Radioactive substances decay because that does not cost energy but rather frees up energy. If no more energy can be freed, then they don't change any more, except perhaps if energy is delivered from outside. It works the same way for gravity: a ball on a slope has a tendency to roll downward, because that frees up energy. You have to do work to get a ball up the slope, so a ball higher up the slope has more (gravitational) energy than a ball lower down the slope. The ball on the slope only starts rolling downhill if it isn't accidentally lying inside a dimple on the slope, because if it is in such a dimple then it needs a little push (extra energy) to get over the edge of the dimple, because then it goes against the force of gravity. If the ball is in such a dimple, then you have to wait for a gust of wind or a kick from a child before the ball starts rolling down the hill. Radioactivity works in a similar way. Radioactive particles are (energetically speaking) in a "dimple" on a "hill". To stay in the same metaphor, only if there is a sufficiently strong gust of wind can it get out of the dimple and roll downhill: then the radioactive particle decays (radioactively).

If two magnets are brought close together, then it is as if you place them in a hilly country of magnetic energy, where the placement and orientation of the hills depends on the orientation and relative placement of the magnets. If the two magnets are on slopes in that magnetic landscape, and if there isn't much friction (dimples), then they tend to move downhill. In the "real" world this may correspond to them moving closer together (attraction), or move further apart (repulsion), or rotate.

An electromagnet has a magnetic field because of the electrical current that flows through the magnet. If that current stops, then the magnetic field disappears. A permanent magnet has a magnetic field because of the properties of the material. As long as those properties don't change (for example due to heating or by applying another strong magnetic field), the magnetic field stays intact.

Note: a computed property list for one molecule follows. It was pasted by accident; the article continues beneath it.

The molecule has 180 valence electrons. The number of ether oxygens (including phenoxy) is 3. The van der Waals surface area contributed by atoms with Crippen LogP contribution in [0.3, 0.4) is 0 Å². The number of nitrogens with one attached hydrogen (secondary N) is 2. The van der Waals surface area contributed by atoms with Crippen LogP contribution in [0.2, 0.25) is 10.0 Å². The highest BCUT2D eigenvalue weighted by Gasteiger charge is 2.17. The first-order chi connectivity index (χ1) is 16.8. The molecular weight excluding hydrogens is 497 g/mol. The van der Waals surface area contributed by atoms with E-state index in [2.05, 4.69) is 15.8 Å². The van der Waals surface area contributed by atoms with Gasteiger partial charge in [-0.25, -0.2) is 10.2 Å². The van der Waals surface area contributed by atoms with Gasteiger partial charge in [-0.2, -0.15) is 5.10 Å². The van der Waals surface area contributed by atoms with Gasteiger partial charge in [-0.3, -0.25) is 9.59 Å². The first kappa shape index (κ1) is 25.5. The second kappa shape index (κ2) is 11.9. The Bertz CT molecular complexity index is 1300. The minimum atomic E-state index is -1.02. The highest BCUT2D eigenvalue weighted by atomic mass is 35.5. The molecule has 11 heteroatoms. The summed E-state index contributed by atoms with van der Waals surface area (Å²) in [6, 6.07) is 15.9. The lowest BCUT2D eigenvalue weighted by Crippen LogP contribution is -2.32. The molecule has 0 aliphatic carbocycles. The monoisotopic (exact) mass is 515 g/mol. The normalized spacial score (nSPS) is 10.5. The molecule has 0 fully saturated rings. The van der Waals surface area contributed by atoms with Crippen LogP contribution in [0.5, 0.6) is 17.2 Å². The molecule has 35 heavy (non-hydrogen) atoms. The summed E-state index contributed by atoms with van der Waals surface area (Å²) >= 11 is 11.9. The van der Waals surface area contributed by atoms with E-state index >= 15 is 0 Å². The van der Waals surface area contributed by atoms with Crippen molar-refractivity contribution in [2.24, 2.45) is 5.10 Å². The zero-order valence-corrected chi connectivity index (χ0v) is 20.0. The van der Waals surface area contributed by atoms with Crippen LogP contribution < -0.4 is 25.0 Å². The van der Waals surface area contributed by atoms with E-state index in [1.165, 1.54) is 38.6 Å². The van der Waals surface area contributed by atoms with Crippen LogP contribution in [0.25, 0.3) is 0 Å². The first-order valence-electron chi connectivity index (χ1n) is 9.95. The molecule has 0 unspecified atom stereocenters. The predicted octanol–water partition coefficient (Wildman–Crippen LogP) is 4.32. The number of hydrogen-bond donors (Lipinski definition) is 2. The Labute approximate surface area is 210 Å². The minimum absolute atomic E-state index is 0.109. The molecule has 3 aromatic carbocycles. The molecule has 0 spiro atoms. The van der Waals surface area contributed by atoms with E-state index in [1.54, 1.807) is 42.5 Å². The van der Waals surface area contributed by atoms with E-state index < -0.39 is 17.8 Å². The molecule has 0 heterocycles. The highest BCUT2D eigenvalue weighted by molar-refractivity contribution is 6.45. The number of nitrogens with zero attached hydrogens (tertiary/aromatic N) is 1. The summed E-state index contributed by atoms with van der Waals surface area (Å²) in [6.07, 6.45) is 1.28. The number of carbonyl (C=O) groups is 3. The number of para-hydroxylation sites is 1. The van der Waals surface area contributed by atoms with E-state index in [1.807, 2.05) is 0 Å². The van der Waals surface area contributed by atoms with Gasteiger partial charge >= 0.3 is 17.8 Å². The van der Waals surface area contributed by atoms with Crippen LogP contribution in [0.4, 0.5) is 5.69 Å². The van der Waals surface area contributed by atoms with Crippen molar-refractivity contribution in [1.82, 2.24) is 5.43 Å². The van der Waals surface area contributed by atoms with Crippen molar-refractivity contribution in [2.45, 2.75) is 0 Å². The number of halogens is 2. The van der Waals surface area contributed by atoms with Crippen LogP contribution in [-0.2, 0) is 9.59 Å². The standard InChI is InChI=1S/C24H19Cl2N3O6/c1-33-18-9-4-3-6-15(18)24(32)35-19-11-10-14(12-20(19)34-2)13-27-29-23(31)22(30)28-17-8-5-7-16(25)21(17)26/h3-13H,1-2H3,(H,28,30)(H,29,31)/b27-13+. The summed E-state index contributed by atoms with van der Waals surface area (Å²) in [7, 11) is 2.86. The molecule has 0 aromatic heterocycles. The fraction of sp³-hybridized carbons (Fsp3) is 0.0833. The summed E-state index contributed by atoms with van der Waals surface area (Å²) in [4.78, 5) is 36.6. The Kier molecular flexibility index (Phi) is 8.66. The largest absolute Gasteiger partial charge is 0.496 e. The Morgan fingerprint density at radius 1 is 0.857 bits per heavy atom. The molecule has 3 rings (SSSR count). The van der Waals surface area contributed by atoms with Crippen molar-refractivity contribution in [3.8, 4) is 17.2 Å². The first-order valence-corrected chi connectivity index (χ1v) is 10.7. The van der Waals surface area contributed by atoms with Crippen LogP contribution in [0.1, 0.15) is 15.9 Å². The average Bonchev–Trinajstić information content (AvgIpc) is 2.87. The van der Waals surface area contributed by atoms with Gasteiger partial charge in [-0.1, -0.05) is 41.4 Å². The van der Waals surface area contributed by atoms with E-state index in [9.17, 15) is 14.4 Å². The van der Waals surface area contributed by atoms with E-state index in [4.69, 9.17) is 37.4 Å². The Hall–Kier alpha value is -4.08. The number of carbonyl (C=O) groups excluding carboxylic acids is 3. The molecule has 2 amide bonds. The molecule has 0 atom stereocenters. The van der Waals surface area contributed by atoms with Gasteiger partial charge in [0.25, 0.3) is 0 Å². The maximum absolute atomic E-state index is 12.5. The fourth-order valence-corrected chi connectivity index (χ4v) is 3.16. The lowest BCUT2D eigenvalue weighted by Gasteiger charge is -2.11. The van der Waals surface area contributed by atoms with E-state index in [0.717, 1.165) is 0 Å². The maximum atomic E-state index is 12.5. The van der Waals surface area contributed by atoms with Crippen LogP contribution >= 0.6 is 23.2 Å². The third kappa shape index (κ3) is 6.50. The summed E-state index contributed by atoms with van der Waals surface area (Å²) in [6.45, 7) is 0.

If objects move under the influence of a permanent magnetic field, then the energy that is required to make the objects move comes from the cause of the current situation. If you move the object close to the magnet, then you have to overcome any magnetic forces that want to move the object somewhere else. You are then the source of the energy that is needed to later make the object move where the magnet wants it to go. This works the same as for other forces, such as gravity: if you want to make a ball move under the influence of gravity (i.e., downward), then you first have to move the ball against the force of gravity (i.e., upward), which means you have to spend energy. You've put that energy into the ball in the form of "energy of location" (physicists call this "potential energy"), which gets transformed into "energy of motion" ("kinetic energy") if you let go of the ball in its high position.

There is no fundamental difference between magnetic and electric fields that are generated by an electromagnet and the fields that are generated by a permanent magnet. All of them are described by the Laws of Maxwell.


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Last updated: 2016−02−07